Gah... upper right. My bad, sorry. The gear icon is labeled "Preferences" on mouseover. Mind you, this advice only works for the real MSDN documentation / reference stuff, not the new "Dev Center" BS.

            • by Amouth (879122)

              thank you - my god i don't know how i missed that.. I've been dealing with the new version for so long.. it just isn't something i go into a lot, but when i go into i really need it.. and to be able to walk the documentation like the classic style lets you, that is real value to me..

              again, thanks,., i do not know how i missed that.

      • Microsoft's documentation is generally well organized, comprehensive, and the writing style is simple and concise; basically everything you'd want technical writing to be.

        Microsoft's documentation is pretty good, yes, but publishing a book on it as the ideal example to follow (without any caveats) is a dis-service to the industry. It isn't until fairly recently that you couldn't find anything on MSDN without doing a Google search first.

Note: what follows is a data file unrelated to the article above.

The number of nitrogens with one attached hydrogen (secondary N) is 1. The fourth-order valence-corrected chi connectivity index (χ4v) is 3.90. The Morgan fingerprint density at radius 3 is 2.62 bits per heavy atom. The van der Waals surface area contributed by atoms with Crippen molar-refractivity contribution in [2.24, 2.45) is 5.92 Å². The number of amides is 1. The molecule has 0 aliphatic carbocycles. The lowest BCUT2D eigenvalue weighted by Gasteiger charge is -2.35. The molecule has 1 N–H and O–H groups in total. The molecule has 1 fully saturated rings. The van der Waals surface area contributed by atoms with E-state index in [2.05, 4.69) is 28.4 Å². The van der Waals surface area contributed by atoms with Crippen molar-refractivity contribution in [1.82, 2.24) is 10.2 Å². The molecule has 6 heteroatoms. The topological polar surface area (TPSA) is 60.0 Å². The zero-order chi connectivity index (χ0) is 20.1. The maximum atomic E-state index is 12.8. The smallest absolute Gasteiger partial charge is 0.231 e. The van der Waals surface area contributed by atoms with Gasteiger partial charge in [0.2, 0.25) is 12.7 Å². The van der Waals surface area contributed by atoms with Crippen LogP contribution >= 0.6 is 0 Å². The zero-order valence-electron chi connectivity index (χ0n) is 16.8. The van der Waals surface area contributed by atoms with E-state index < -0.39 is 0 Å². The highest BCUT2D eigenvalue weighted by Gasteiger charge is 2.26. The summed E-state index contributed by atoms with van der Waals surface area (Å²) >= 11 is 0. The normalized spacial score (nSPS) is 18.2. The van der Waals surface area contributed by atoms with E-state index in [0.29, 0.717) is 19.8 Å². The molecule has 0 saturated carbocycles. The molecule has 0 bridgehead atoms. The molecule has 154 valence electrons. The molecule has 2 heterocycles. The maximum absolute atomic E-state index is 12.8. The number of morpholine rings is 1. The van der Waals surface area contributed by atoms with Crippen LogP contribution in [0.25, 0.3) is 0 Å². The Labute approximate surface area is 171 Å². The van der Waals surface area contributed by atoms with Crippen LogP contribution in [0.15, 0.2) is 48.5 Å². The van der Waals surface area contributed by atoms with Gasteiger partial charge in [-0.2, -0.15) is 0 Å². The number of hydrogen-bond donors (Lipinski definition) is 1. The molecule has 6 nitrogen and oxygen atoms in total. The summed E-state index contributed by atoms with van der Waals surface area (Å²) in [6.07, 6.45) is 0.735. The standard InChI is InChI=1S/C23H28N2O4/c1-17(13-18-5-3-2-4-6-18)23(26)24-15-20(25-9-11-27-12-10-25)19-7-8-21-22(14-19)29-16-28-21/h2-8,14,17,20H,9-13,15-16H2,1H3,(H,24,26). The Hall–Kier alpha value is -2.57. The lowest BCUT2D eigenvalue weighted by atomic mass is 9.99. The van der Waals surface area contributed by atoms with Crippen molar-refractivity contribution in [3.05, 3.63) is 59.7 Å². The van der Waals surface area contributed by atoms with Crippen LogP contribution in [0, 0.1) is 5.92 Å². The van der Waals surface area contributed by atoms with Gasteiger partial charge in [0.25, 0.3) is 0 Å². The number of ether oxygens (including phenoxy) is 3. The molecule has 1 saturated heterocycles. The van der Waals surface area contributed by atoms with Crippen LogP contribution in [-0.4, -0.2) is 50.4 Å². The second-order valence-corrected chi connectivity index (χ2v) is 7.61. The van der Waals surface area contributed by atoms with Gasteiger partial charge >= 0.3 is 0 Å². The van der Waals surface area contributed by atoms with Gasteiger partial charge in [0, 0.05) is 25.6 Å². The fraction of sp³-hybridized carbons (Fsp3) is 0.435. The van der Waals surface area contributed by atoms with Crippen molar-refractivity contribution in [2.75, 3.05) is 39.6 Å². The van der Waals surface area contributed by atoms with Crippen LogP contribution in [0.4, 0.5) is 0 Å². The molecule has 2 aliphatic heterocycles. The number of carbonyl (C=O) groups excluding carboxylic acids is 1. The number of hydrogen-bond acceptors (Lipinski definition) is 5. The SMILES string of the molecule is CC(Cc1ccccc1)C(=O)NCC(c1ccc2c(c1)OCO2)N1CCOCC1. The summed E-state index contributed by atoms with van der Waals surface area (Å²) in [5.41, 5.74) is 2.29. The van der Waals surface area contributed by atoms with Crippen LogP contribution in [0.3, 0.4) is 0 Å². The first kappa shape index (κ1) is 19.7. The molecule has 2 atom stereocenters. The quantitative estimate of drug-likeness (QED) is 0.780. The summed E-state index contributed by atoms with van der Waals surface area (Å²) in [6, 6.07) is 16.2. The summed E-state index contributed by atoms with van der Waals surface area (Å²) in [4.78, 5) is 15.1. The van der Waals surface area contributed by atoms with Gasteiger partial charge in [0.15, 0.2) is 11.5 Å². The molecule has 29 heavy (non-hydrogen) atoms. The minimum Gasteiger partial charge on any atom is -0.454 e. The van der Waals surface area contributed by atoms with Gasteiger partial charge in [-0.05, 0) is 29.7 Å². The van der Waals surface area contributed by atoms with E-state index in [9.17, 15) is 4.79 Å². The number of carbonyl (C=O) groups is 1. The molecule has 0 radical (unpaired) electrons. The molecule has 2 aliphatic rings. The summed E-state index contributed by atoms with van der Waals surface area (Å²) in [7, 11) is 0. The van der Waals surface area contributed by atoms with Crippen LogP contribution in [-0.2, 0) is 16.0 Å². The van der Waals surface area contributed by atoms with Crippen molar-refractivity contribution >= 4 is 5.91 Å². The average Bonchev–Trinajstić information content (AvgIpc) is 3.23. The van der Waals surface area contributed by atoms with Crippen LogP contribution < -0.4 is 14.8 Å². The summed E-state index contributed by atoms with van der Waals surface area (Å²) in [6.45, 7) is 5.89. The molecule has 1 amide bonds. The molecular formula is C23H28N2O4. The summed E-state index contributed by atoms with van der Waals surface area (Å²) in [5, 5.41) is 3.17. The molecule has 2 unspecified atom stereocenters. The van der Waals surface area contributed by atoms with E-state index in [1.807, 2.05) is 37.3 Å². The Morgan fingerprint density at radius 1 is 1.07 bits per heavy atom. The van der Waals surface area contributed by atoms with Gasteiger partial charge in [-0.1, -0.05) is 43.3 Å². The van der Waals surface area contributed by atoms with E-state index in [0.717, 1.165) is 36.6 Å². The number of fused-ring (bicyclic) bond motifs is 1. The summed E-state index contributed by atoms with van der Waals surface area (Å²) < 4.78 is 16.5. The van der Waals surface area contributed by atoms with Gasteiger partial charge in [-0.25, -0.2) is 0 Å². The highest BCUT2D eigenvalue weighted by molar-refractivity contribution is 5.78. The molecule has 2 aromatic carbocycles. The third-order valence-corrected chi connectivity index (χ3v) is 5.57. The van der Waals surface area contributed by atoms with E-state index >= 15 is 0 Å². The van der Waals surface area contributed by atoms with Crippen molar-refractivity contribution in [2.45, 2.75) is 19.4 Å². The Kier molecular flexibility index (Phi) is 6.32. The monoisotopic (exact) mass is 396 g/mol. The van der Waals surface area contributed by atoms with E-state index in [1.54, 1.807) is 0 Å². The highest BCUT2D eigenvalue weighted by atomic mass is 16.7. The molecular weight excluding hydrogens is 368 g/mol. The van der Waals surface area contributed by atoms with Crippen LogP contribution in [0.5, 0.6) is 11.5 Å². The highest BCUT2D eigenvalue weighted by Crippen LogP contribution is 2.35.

And yes, it is nice that they mix knowledge base articles with forum posts in their search results now, but nothing beats the way I've seen Macromedia do it (now owned by Adobe) and that's to allow people to post comments directly at the botto

      • Re:what's in a name? (Score:4, Interesting)

        by MtHuurne (602934) on Monday March 19, 2012 @07:15PM (#39408489) Homepage

        There is a lot of bad documentation out there, so Microsoft's is probably above average, but I wouldn't call it good. At least the .Net documentation is a huge collection of example code fragments but contains very little text that actually explains what the methods do. Especially important details like how the method reacts when the input is invalid, the state is invalid, the operation fails etc are often missing. Or some hint about the underlying implementation, so you can get a feeling which methods have to do a lot of work and which will return quickly. You can't learn those things from a code example, they have to be documented explicitly.

      • Re: (Score:3, Insightful)

        by Anonymous Coward

        Microsoft's technical documentation is actually pretty amazing compared to other vendors